Look out for these symptoms of colorectal cancer
Colon and rectal cancers are those that involve the lowest part of the digestive system: the large intestine and the rectum.
What are the symptoms of colorectal cancer?
•Stomach pain or frequent gas pains
•Change in bowel habits (constipation or diarrhea)
•Blood in the bowel movements
•Low iron level, commonly with anemia (iron deficiency anemia)
•Black or dark-colored stools
What are the stages of colorectal cancer?
After diagnosis, staging is important. Staging is a system used to describe the aggressiveness and spread of the cancer. The stage of a colorectal cancer is assigned based on:
•Signs of cancer spread on imaging studies (CT scan/ PET CT scan)
•Appearance of the cancer specimen, which is removed with surgery
Colorectal cancer stages range from stage I (cancer has invaded into, but not through, the entire wall of the intestine) to stage IV (the cancer has spread to distant organs, such as the liver or lungs).
How does the treatment for colon cancer depend on the stage of disease?
Earlier stages of the disease (stages I through III) are referred to as localized colorectal cancers and generally treated with surgery, with or without chemotherapy. Stage IV cancer is called advanced colorectal cancer and is generally treated with chemotherapy and targeted therapy.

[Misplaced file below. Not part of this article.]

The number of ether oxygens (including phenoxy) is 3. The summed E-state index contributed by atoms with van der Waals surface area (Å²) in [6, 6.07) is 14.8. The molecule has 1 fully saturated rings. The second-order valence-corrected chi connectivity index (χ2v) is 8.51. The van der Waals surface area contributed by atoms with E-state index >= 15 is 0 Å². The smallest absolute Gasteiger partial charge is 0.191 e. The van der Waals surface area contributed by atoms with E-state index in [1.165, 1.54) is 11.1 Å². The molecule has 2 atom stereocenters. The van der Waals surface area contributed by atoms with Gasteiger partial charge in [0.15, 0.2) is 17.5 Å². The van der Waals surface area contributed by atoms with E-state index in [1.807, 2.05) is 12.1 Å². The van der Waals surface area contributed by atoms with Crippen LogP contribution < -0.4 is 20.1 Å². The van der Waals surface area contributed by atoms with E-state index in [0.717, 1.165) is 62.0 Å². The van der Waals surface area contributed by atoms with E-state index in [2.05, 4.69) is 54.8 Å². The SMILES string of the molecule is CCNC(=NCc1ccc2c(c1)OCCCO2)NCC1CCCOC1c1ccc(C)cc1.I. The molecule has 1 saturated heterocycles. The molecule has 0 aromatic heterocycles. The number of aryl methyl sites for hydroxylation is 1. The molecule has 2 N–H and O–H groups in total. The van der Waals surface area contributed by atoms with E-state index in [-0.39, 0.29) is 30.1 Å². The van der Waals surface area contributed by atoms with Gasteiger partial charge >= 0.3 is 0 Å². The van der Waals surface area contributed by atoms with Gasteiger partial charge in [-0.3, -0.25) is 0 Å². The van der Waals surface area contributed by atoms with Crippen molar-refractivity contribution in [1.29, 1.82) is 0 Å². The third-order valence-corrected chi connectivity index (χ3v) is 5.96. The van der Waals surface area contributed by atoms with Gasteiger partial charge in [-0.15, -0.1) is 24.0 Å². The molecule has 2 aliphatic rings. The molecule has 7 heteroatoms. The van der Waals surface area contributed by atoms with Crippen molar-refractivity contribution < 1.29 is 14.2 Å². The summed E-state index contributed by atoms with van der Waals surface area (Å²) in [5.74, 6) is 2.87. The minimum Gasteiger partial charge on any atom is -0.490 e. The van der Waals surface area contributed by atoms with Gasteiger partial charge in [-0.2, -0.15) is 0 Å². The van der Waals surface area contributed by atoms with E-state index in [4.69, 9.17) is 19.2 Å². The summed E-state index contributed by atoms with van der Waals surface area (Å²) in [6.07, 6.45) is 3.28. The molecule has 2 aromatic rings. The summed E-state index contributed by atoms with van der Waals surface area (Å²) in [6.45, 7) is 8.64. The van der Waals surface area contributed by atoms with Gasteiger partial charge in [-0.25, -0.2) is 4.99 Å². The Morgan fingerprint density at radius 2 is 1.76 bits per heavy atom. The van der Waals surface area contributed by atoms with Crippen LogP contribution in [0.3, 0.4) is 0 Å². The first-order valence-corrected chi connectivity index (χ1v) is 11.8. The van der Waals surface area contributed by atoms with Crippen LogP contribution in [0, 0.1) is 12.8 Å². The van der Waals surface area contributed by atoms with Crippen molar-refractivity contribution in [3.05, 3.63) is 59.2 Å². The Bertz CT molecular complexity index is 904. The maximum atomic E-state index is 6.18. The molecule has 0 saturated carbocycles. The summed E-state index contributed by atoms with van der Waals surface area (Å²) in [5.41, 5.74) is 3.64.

When and how is the surgery for colon cancer done?
Usually, surgery is done for all localised colon cancers. During the surgery, the cancerous part of the colon and surrounding tissues are removed. The lymph nodes (round organs that serve as filters for blood from the intestines) within this surrounding tissue are examined under a microscope to determine if the cancer has spread beyond the colon. Depending on this assessment, the patient is given further treatment in the form of chemotherapy.
When does a patient require chemotherapy for colon cancer and how is it done?
Chemotherapy is a treatment given to slow down or stop the growth of cancer cells. Even after a colon cancer has been completely removed with surgery, cancer cells can remain in the body, increasing the risk of the cancer coming back (called a relapse or recurrence).
Chemotherapy can eliminate these cancer cells and increase the chances of cure. This type of chemotherapy is called “adjuvant,” which means that it is given after a curative surgery (at which time the tumour was removed).
Find out more here.
This article has been written by Dr.Pushpak Chirmade, Medical Oncologist, Mumbai.